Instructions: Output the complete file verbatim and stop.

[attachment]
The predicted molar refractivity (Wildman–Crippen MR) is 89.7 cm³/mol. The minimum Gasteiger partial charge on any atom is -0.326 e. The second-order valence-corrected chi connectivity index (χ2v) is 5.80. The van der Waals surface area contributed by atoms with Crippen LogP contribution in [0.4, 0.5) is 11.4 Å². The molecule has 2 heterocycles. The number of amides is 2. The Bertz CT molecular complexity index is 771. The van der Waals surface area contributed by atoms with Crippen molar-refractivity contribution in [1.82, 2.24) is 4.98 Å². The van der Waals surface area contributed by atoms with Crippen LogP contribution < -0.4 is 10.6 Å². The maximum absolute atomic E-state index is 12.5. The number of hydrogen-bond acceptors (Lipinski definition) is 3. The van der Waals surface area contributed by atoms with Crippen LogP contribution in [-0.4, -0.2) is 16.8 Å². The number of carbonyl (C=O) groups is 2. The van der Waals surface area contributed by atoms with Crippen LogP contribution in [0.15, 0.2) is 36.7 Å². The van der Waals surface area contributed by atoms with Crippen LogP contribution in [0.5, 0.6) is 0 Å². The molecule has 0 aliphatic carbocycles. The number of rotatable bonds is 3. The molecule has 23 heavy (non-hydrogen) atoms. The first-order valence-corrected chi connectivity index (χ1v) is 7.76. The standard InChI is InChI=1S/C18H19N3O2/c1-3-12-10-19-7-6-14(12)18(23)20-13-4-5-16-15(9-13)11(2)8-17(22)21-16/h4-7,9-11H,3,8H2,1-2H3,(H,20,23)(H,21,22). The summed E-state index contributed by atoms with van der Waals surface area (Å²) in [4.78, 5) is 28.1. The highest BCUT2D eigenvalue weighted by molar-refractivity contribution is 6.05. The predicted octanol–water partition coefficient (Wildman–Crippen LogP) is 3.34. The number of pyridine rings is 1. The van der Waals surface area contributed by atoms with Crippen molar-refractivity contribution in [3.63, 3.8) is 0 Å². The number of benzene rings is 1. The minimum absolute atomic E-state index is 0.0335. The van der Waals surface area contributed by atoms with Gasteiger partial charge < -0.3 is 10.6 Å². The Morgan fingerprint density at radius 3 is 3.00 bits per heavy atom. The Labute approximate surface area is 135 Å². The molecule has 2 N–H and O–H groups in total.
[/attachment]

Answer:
The predicted molar refractivity (Wildman–Crippen MR) is 89.7 cm³/mol. The minimum Gasteiger partial charge on any atom is -0.326 e. The second-order valence-corrected chi connectivity index (χ2v) is 5.80. The van der Waals surface area contributed by atoms with Crippen LogP contribution in [0.4, 0.5) is 11.4 Å². The molecule has 2 heterocycles. The number of amides is 2. The Bertz CT molecular complexity index is 771. The van der Waals surface area contributed by atoms with Crippen molar-refractivity contribution in [1.82, 2.24) is 4.98 Å². The van der Waals surface area contributed by atoms with Crippen LogP contribution < -0.4 is 10.6 Å². The maximum absolute atomic E-state index is 12.5. The number of hydrogen-bond acceptors (Lipinski definition) is 3. The van der Waals surface area contributed by atoms with Crippen LogP contribution in [-0.4, -0.2) is 16.8 Å². The number of carbonyl (C=O) groups is 2. The van der Waals surface area contributed by atoms with Crippen LogP contribution in [0.15, 0.2) is 36.7 Å². The van der Waals surface area contributed by atoms with Crippen LogP contribution in [0.5, 0.6) is 0 Å². The molecule has 0 aliphatic carbocycles. The number of rotatable bonds is 3. The molecule has 23 heavy (non-hydrogen) atoms. The first-order valence-corrected chi connectivity index (χ1v) is 7.76. The standard InChI is InChI=1S/C18H19N3O2/c1-3-12-10-19-7-6-14(12)18(23)20-13-4-5-16-15(9-13)11(2)8-17(22)21-16/h4-7,9-11H,3,8H2,1-2H3,(H,20,23)(H,21,22). The summed E-state index contributed by atoms with van der Waals surface area (Å²) in [4.78, 5) is 28.1. The highest BCUT2D eigenvalue weighted by molar-refractivity contribution is 6.05. The predicted octanol–water partition coefficient (Wildman–Crippen LogP) is 3.34. The number of pyridine rings is 1. The van der Waals surface area contributed by atoms with Crippen molar-refractivity contribution in [3.63, 3.8) is 0 Å². The number of benzene rings is 1. The minimum absolute atomic E-state index is 0.0335. The van der Waals surface area contributed by atoms with Gasteiger partial charge < -0.3 is 10.6 Å². The Morgan fingerprint density at radius 3 is 3.00 bits per heavy atom. The Labute approximate surface area is 135 Å². The molecule has 2 N–H and O–H groups in total.